We’ve got all day, he says,
fingering the words
like prayer beads.
We'll take it steady, stop for tea.
There’s no rush.
He savours each word like a lozenge
before letting it loose.
The lullaby letters
bump gently together
as they fall from his lips.
He returns to his paper,
a blanket of little black script.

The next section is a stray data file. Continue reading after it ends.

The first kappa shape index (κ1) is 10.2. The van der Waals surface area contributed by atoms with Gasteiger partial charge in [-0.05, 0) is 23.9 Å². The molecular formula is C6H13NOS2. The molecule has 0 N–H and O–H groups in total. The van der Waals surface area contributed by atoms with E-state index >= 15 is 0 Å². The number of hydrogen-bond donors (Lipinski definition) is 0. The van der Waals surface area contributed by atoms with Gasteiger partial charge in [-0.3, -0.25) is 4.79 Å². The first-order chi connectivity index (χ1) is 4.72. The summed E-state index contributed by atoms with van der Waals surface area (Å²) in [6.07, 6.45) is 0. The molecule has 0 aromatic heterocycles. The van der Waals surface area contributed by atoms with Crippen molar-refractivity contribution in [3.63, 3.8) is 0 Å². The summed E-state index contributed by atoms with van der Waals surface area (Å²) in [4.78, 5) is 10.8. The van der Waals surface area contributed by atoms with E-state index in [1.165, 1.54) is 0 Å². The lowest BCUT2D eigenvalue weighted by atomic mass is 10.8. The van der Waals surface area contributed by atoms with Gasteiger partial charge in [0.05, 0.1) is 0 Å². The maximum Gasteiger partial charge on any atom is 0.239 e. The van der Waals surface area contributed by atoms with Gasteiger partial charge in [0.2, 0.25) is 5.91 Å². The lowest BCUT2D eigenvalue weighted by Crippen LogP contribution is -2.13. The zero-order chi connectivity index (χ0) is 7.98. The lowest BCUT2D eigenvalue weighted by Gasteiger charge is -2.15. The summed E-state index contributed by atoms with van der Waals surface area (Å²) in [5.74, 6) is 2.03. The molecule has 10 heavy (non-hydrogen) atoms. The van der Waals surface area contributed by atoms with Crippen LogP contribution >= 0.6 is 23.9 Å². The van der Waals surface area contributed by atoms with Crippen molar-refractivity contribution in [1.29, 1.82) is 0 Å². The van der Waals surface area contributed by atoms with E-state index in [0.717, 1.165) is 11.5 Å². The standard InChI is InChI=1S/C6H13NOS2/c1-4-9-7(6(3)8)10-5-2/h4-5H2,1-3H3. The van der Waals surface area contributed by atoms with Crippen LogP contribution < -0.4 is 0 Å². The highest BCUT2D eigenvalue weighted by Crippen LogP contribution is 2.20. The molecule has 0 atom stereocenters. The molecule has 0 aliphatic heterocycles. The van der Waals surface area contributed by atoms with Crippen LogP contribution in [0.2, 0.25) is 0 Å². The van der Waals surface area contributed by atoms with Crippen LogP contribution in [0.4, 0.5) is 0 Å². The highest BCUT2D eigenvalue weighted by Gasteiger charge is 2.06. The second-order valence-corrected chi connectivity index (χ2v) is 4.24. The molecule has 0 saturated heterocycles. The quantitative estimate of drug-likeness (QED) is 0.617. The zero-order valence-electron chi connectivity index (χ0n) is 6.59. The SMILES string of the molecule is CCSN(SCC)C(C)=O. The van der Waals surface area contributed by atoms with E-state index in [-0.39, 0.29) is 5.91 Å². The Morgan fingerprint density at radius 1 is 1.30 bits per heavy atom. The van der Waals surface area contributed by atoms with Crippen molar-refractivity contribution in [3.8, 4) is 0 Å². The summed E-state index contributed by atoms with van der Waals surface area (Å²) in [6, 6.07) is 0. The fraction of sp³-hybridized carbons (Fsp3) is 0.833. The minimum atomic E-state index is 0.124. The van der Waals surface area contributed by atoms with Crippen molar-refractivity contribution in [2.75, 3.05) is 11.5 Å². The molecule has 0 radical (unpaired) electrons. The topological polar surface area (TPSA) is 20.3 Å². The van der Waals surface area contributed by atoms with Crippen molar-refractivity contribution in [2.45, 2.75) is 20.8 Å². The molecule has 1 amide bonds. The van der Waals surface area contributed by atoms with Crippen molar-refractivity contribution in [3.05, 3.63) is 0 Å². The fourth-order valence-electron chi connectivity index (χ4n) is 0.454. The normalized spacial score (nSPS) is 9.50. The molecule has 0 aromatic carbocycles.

With the words still warm on his tongue.
And through half an eye,
he watches her lift the bubbling kettle
with two hands.
Outside, the car sits, waiting.
Packed full with pickles and pillows
and bottles of pills.
His hands meet as he turns the page.
A spoon clatters, sugar spills,
words scatter into dust.
He watches until the kettle
returns to its cradle.
Take it steady, stop for tea.
He breathes out the letters and turns the page.
Vowels and consonants swing out across
the room, drifting their giddy scent.
We’ve got all day, he says.